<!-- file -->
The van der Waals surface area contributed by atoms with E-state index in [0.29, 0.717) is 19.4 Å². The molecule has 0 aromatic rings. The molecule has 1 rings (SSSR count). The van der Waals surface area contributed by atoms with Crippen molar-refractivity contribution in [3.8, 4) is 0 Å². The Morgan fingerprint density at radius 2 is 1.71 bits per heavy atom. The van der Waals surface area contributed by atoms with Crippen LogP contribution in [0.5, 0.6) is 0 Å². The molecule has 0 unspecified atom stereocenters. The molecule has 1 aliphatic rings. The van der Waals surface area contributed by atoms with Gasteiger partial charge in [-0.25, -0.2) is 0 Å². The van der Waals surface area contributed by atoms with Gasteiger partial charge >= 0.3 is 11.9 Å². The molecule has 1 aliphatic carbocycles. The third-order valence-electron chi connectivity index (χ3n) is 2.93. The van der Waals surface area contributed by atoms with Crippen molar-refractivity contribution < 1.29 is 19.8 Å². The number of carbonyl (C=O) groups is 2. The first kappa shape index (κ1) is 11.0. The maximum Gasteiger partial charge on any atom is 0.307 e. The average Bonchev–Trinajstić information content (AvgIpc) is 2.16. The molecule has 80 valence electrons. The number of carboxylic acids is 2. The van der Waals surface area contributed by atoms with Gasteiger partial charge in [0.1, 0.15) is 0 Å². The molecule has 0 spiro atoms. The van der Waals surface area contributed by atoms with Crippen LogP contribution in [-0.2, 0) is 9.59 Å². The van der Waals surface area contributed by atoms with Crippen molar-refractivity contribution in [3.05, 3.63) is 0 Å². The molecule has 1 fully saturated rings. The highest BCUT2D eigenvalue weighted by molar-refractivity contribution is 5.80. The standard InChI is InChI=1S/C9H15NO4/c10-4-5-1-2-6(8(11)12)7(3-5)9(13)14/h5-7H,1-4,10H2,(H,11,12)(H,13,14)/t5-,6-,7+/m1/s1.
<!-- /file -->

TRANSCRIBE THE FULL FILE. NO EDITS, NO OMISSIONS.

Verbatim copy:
The van der Waals surface area contributed by atoms with E-state index in [0.29, 0.717) is 19.4 Å². The molecule has 0 aromatic rings. The molecule has 1 rings (SSSR count). The van der Waals surface area contributed by atoms with Crippen molar-refractivity contribution in [3.8, 4) is 0 Å². The Morgan fingerprint density at radius 2 is 1.71 bits per heavy atom. The van der Waals surface area contributed by atoms with Crippen LogP contribution in [0.5, 0.6) is 0 Å². The molecule has 0 unspecified atom stereocenters. The molecule has 1 aliphatic rings. The van der Waals surface area contributed by atoms with Gasteiger partial charge in [-0.25, -0.2) is 0 Å². The van der Waals surface area contributed by atoms with Gasteiger partial charge >= 0.3 is 11.9 Å². The molecule has 1 aliphatic carbocycles. The third-order valence-electron chi connectivity index (χ3n) is 2.93. The van der Waals surface area contributed by atoms with Crippen molar-refractivity contribution < 1.29 is 19.8 Å². The number of carbonyl (C=O) groups is 2. The first kappa shape index (κ1) is 11.0. The maximum Gasteiger partial charge on any atom is 0.307 e. The average Bonchev–Trinajstić information content (AvgIpc) is 2.16. The molecule has 80 valence electrons. The number of carboxylic acids is 2. The van der Waals surface area contributed by atoms with Gasteiger partial charge in [0.1, 0.15) is 0 Å². The molecule has 0 spiro atoms. The van der Waals surface area contributed by atoms with Crippen LogP contribution in [-0.2, 0) is 9.59 Å². The van der Waals surface area contributed by atoms with Crippen molar-refractivity contribution in [3.05, 3.63) is 0 Å². The molecule has 1 fully saturated rings. The highest BCUT2D eigenvalue weighted by molar-refractivity contribution is 5.80. The standard InChI is InChI=1S/C9H15NO4/c10-4-5-1-2-6(8(11)12)7(3-5)9(13)14/h5-7H,1-4,10H2,(H,11,12)(H,13,14)/t5-,6-,7+/m1/s1.